We can't say more." black hair sticking straight up, was at the Orpheum listening to Siouxsie and the Banshees. She just loves Siouxsie's vocals. Pettica, 19, wore a long black coat with the words "Alien Sex Fiend" printed on the back, a "Dracula Sucks" button pinned to the lapel and a box of Djarum clove cigarettes in the pocket. Her hair is naturally dark. Once, when she dyed it blacker, it fell out, so she shaved her Now she puts egg whites in her hair or shaving cream, or Knox gelatin to get the look she wants.

She uses Aqua Net extra super-hold hairspray. Onstage, Siouxsie sang a song whose Words were difficult for someone who is not a fan to understand. "It's hard to interpret her songs," Pettica said. Plus, the bass was turned up very loud, and Siouxsie, who is British, has a whiny voice. Everybody in the sold-out auditorium was standing, undulating to the music.

A girl in a bridal veil sat on a railing. Siouxsie's hair was black. So was her jacket. Underneath the jacket, she wore a white shirt with ruffles so long they hung well below her hands. Behind her, a light show pulsated on a transparent scrim.

Marq Free, whose' parents named him Marc Friedman 19, years ago, was here to check out the music and other people's hair. He studies philosophy at Northeastern University and plays guitar in a band called Never Never. He thought" the "really high-tech digital stuff that Siouxsie's drummer did was terrific. In the lobby before the Free noticed a girl with white make-up and "alien hair" that was probably a wig. Free himself has hair that some might consider alien.

His parents, he said, feel "a little uncomfortable being seen in' public with me." The top of his hair is bleached blond, crinkled" with a crimping iron, rubbed; with a towel to get it to stick out, and held in place with Aqua Net. The rest is its natural brown, with a long rattall in a thin braid. He wore a black leather jacket with silver and chains. Pettica loved the "Oh my God," she said. "It was! so good." She 4lked it so much' Continued on next page been drinking since 1 1 a.m.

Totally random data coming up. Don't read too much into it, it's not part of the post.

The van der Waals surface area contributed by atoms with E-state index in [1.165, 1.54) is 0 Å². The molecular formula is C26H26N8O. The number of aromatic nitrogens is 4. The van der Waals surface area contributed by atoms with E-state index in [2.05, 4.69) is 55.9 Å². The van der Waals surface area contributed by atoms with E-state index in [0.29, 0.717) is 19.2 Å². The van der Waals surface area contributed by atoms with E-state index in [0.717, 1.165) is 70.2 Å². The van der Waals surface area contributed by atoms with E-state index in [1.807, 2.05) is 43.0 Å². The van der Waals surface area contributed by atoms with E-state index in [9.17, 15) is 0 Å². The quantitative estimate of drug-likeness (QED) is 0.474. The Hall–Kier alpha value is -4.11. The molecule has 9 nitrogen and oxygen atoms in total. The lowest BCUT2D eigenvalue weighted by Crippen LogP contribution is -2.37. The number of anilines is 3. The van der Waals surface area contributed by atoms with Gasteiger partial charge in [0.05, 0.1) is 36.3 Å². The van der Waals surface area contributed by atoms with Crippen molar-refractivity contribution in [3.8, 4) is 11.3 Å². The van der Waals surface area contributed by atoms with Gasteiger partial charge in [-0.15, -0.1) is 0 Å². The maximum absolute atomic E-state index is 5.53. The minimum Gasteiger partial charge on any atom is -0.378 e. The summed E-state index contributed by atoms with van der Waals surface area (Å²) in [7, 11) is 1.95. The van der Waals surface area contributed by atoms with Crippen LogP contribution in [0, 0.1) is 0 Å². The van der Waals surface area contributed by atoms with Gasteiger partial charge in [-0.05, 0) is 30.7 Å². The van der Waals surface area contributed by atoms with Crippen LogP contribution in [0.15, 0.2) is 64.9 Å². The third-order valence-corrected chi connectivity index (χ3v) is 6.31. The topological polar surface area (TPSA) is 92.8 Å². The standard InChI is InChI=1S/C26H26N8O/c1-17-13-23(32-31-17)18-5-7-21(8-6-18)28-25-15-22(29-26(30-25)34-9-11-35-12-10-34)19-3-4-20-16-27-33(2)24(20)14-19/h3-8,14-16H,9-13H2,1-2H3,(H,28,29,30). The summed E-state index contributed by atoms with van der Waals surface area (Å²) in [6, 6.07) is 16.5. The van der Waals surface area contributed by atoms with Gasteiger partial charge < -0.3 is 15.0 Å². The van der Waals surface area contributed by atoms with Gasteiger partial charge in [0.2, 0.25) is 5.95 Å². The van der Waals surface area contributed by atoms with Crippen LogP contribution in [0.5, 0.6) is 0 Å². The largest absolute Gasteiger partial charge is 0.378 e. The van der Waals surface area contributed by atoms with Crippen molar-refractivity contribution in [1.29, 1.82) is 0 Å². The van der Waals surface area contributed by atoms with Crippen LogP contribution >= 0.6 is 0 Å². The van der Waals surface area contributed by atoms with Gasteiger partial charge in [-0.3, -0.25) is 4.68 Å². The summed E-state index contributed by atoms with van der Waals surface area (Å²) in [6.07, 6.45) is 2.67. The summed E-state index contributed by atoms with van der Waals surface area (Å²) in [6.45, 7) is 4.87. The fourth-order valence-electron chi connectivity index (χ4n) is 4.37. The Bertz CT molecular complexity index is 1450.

It was now 9:40 p.m. "He's the first casualty of the Head of the Charles," another student from the Connecticut school said. Steve Miller was on the jukebox now: "I'm a joker, I'm a smoker, I'm a midnight toker." The girls hanging at the Creamery Corner in Dorchester passed Globe photoJohn Mottern Diners in a Chinatown restaurant at 3 in the morning. the earphones of a tape recorder among them. They were listening to Al B.

Sure, the pop vocalist. "My name is Al B. Shooo-ure." The girls started singing. They bent their knees, swung their arms, clapped their hands. "Dance to the rhythm, rhythm, rhythm, rhythm, rhythm, rhythm of the funky beat." Julie O'Connell, whose mother used to hang out sometimes on a similar corner in South Boston, spends about 45 Saturday nights a year here.

"When I'm on vacation, I miss it," she said. O'Connell, 18, wore a Camp Beverly Hills sweatshirt. She has never been to Beverly Hills. When Katie, Danny, Michelle and Lorraine pulled up to the curb in a blue Hyundai, O'Connell ran to the car. "Once you are known here," she said, "you know everybody" Marlbeth Pettica, her short Theater patrons talk about the show outside Lilobcslal) pliutusTuin Hcrde the Colonial..

The Boston Globe from Boston, Massachusetts (2024)